OVC Response to Paper v. Electronic Voting Records -- An Assessment, by Michael Ian Shamos

From: Alan Dechert <alan_at_openvotingconsortium_dot_org>
Date: Fri Jul 30 2004 - 22:11:03 CDT

Michael Ian Shamos is often quoted by individuals and organizations that
want to say DREs are the way to go. He is a highly credible individual, so
what he says on this subject matters a great deal.

The more I look at it, the more his arguments seem incredibly bad. David
Jefferson, a friend of Shamos for 30 years, has said that he is doing a lot
of damage and his POV on DREs should be discredited.

Here is a paper he wrote for the CFP 2004 conference we were at.


I have made a rough first cut at a response. I'd like to go through a few
iterations on this and then distribute it to the press and other interested

OVC Response to Paper v. Electronic Voting Records -- An Assessment, by
Michael Ian Shamos

Professor Shamos published this paper in April of 2004. This paper is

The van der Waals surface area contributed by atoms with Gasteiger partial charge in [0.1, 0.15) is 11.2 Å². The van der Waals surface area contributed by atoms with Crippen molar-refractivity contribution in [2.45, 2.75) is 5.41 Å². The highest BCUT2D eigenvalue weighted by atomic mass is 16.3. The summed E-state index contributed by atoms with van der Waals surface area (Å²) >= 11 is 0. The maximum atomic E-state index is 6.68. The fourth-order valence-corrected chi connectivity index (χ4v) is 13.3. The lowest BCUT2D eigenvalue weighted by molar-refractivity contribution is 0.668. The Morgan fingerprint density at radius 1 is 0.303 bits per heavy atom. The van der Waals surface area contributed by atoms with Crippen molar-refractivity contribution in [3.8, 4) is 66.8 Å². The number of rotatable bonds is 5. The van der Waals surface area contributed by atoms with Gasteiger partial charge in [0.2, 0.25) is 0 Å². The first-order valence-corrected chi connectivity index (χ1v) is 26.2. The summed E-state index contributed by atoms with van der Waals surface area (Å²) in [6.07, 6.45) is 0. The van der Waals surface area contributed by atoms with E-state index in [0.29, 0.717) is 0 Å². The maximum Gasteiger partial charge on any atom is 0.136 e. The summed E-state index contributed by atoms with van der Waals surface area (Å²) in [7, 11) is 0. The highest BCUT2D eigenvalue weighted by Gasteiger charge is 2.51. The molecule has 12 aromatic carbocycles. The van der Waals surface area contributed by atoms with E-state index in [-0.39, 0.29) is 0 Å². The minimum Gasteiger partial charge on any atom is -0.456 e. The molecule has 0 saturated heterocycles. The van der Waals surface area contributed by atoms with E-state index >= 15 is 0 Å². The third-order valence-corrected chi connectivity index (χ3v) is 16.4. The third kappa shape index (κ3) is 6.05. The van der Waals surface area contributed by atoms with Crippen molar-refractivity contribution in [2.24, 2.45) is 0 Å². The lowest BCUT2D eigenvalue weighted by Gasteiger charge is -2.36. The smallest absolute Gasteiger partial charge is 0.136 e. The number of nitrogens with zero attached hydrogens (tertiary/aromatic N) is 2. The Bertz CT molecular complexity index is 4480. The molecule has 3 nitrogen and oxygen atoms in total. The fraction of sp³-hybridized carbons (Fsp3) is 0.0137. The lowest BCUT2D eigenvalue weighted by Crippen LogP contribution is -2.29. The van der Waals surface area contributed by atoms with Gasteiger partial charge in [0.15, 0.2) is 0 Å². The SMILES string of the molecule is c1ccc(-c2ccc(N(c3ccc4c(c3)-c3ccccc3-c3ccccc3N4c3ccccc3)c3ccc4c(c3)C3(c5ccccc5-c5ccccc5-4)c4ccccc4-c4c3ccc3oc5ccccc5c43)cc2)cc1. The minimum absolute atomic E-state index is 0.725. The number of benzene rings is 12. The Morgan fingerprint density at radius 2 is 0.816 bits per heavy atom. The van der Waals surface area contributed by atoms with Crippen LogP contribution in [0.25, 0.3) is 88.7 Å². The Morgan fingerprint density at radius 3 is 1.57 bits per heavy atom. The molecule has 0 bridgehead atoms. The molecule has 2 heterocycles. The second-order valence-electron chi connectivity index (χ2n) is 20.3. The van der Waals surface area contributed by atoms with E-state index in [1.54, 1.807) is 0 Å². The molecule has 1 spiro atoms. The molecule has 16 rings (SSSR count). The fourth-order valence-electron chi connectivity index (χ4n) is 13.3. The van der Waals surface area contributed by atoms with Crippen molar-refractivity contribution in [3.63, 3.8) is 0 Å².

deeply flawed, but it deserves a careful response for three main reasons:

1) The OVC is flatly opposed to invisible ballots (DREs) created with secret
software. Shamos argues in favor of invisible ballots.

2) Professor Shamos in one of few prominent scientists that argues in favor
of invisible ballots. His testimony is often used by organizations seeking
to bolster their support of DREs.

3) Although some of his arguments appear to be wrong, Professor Shamos makes
many excellent points worthy of consideration and support.

Shamos shows a fondness for defeating arguments no one is making. The paper
is full of strawmen. It appears that Shamos has not really followed or
considered what some of the leading thinkers in this area have been saying.
He mischaracterizes or ignores them.

The title itself is weak. "Paper v. Electronic Voting Records" is not really
the issue here. We want to know where the authentic vote exists. Should it
be purely electronic? He does not consider the possibility of paper ballots
(where the actual vote exists) produced with computerized voting systems
where there is also an electronic audit trail. He does not discuss ideas
for reconciling paper and electronic records.

He starts by listing eight claims made by DRE opponents. Then he says,
"Each of these arguments will be examined in this paper and found fatally
flawed.." Could it be that he constructed these 8 arguments in such a way